Excellence is never an accident.
It is the result of high intention, sincere effort,
intelligent direction, skillful execution,
and the vision to see obstacles as opportunities.
 
It is 8:30 on a typical day at Parker Elementary School in Quincy. A school with 325 students, 49% of the students are identified as economically disadvantaged,  81% of the students are identified as non-white in ethnicity, 72%  do not have English as their first language, and 53% are English language learners. This school that is in level 1 standing with the Massachusetts Department of Elementary and Secondary Education for exceeding their targets for growth is special. I am lead through high ceiling hallways with hardwood flooring into the basement of a school built in 1916. Most of the structure itself remains unchanged since being built, but the learning inside reflects the 21st century. I walk into a kindergarten classroom to 22 students gathered on a rug. Students are given eight different choices for their learning and as their names are called, they select which math activity they would like to start with. 
 
They carry their math choice menu with them and begin. Four children are counting mini cherries and taking turns, working on one to one correspondence up to 10. Two children are playing flash math and working on subitizing amounts up to 5. One child is working on a matching game and practicing his recognition of numerals and number words. Students can be heard saying things like, “To make 5 how have to put on three more counters.” As they finish an activity, the move to a new station and continue their learning. Everything is running like clockwork with highly motivated and engaged students, who are clearly in charge of their learning. 
 
excellence in math teaching - professional development
                                               
I move back upstairs to grade three. Here students review the lesson from the previous day where they were dividing arrays to make sense of the distributive property within basic facts. Students are given an exit ticket to check for understanding, and then a small group moves to the back table to continue the conversation in a guided group with the teacher. Groups have been created based on the results of exit tickets from the previous lessons. Other students then get their math folders and begin to work on their personalized menu.  Options are weighted, and students have choices on how to meet their goal. Like in kindergarten, every student is engaged, using math manipulatives, writing in math journals, using technology, and interacting with peers to discuss mathematical concepts.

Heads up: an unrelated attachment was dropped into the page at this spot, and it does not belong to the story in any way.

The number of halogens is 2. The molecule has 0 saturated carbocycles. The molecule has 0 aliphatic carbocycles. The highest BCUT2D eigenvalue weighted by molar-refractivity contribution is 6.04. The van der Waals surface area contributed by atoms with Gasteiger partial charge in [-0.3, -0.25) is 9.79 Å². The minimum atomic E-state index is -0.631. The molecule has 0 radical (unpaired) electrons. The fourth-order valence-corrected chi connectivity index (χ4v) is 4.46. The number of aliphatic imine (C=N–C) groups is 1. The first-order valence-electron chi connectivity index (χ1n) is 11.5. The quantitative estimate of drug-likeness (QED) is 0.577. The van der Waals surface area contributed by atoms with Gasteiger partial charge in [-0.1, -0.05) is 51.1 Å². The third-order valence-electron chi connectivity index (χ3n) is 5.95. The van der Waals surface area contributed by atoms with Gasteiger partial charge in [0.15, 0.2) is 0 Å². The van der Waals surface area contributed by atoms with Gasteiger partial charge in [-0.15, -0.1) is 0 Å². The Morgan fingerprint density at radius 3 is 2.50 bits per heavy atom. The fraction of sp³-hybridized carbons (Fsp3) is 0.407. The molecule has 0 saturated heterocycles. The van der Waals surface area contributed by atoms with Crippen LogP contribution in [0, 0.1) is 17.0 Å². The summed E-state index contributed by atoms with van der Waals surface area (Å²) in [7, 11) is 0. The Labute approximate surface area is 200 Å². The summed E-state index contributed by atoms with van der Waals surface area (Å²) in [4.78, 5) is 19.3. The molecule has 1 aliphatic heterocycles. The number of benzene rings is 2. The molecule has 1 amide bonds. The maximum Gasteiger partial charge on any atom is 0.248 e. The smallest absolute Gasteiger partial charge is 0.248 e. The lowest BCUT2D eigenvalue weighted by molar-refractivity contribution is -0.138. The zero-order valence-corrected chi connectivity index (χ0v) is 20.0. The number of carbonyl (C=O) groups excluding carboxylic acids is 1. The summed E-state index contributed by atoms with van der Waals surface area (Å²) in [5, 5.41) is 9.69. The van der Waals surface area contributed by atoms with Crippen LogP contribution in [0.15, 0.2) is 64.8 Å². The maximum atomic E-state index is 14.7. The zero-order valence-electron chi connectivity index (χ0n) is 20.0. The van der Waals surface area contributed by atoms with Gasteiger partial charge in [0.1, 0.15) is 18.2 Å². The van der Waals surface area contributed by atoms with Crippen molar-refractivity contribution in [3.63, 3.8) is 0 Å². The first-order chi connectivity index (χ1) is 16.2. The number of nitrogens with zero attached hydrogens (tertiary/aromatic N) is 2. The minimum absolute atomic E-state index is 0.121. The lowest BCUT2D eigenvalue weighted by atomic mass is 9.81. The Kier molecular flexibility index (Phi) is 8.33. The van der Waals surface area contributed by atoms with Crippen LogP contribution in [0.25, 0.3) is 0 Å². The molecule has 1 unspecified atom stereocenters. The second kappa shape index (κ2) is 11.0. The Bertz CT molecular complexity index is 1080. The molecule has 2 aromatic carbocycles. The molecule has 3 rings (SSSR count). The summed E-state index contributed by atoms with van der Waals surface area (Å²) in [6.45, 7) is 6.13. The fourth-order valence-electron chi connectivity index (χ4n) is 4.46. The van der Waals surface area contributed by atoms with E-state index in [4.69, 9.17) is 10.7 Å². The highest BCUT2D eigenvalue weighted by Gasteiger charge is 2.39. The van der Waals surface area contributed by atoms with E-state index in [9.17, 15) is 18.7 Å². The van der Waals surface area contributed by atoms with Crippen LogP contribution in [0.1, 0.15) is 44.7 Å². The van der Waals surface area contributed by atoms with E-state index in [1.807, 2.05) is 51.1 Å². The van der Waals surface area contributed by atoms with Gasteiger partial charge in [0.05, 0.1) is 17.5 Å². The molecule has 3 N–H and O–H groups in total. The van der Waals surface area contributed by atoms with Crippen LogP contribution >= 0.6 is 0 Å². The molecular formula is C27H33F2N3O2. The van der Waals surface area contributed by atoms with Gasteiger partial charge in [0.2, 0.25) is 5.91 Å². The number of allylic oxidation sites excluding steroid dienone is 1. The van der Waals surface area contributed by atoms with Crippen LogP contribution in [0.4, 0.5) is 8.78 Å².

excellence math teaching
The city of Quincy has committed to a K-8 professional development plan  to transform mathematics instruction with an emphasis on differentiation. All 11 elementary schools and 5 middle schools are receiving regular support as their teachers work to meet the needs of their diverse population.  Since the adoption of the 2011 MA Frameworks, and the Common Core nationally, all teachers have been hard at work to implement these standards. The level of complexity and conceptual rigor required is a significant shift. And while the standards may be clear, the pathway to understanding for ALL students is not.
It is up to the teachers to determine how to move forward through a curriculum while allowing students to achieve understanding in meaningful ways, at varying paces. The challenge is real and guided math is a viable solution. Authors Laney Sammons and Dr. Nicki Newton have both written books and provided the framework for guided math, but its roots lie  in what we know about students. They vary. Not all students learn at the same pace, and so moving a class forward in whole class instruction means that we are not meeting the needs of all students. When we shift instruction to allow for small group lessons and provide meaningful opportunities for ongoing practice, we begin to see results. This is what I have been privileged to see in action in the classrooms that I have been visiting.
Schools like Parker epitomize why I became an educator. These teachers know that all students can learn at high levels, but beyond that, under the direction of their principal, they hold themselves to that same high standard and strive to provide the best possible learning environment. This school believes in equity and demonstrates excellence.

excellence in math education